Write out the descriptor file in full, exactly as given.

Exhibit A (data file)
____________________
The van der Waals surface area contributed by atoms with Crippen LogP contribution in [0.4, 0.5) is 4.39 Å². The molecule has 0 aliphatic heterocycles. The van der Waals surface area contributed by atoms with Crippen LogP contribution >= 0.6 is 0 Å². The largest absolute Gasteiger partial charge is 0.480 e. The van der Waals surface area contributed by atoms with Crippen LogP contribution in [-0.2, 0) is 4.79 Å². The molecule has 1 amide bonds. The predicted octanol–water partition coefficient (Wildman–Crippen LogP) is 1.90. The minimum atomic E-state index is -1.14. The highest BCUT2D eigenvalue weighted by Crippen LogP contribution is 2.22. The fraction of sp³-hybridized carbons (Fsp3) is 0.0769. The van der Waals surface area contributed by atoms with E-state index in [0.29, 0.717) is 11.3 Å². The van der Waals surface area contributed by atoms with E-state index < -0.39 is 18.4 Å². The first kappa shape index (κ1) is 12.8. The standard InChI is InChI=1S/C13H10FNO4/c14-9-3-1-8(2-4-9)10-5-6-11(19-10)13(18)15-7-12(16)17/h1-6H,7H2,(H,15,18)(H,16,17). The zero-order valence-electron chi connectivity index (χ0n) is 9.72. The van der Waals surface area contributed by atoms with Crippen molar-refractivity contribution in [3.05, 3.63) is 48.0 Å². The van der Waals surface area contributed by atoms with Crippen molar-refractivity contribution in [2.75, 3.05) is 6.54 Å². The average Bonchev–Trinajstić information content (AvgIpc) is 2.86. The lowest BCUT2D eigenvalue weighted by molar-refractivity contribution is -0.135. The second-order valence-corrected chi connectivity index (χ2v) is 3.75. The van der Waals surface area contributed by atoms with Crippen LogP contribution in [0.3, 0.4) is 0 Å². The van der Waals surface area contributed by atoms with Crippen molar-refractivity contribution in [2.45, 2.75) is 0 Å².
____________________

The van der Waals surface area contributed by atoms with Crippen LogP contribution in [0.4, 0.5) is 4.39 Å². The molecule has 0 aliphatic heterocycles. The van der Waals surface area contributed by atoms with Crippen LogP contribution >= 0.6 is 0 Å². The largest absolute Gasteiger partial charge is 0.480 e. The van der Waals surface area contributed by atoms with Crippen LogP contribution in [-0.2, 0) is 4.79 Å². The molecule has 1 amide bonds. The predicted octanol–water partition coefficient (Wildman–Crippen LogP) is 1.90. The minimum atomic E-state index is -1.14. The highest BCUT2D eigenvalue weighted by Crippen LogP contribution is 2.22. The fraction of sp³-hybridized carbons (Fsp3) is 0.0769. The van der Waals surface area contributed by atoms with E-state index in [0.29, 0.717) is 11.3 Å². The van der Waals surface area contributed by atoms with E-state index < -0.39 is 18.4 Å². The first kappa shape index (κ1) is 12.8. The standard InChI is InChI=1S/C13H10FNO4/c14-9-3-1-8(2-4-9)10-5-6-11(19-10)13(18)15-7-12(16)17/h1-6H,7H2,(H,15,18)(H,16,17). The zero-order valence-electron chi connectivity index (χ0n) is 9.72. The van der Waals surface area contributed by atoms with Crippen molar-refractivity contribution in [3.05, 3.63) is 48.0 Å². The van der Waals surface area contributed by atoms with Crippen molar-refractivity contribution in [2.75, 3.05) is 6.54 Å². The average Bonchev–Trinajstić information content (AvgIpc) is 2.86. The lowest BCUT2D eigenvalue weighted by molar-refractivity contribution is -0.135. The second-order valence-corrected chi connectivity index (χ2v) is 3.75. The van der Waals surface area contributed by atoms with Crippen LogP contribution in [0.3, 0.4) is 0 Å². The van der Waals surface area contributed by atoms with Crippen molar-refractivity contribution in [2.45, 2.75) is 0 Å².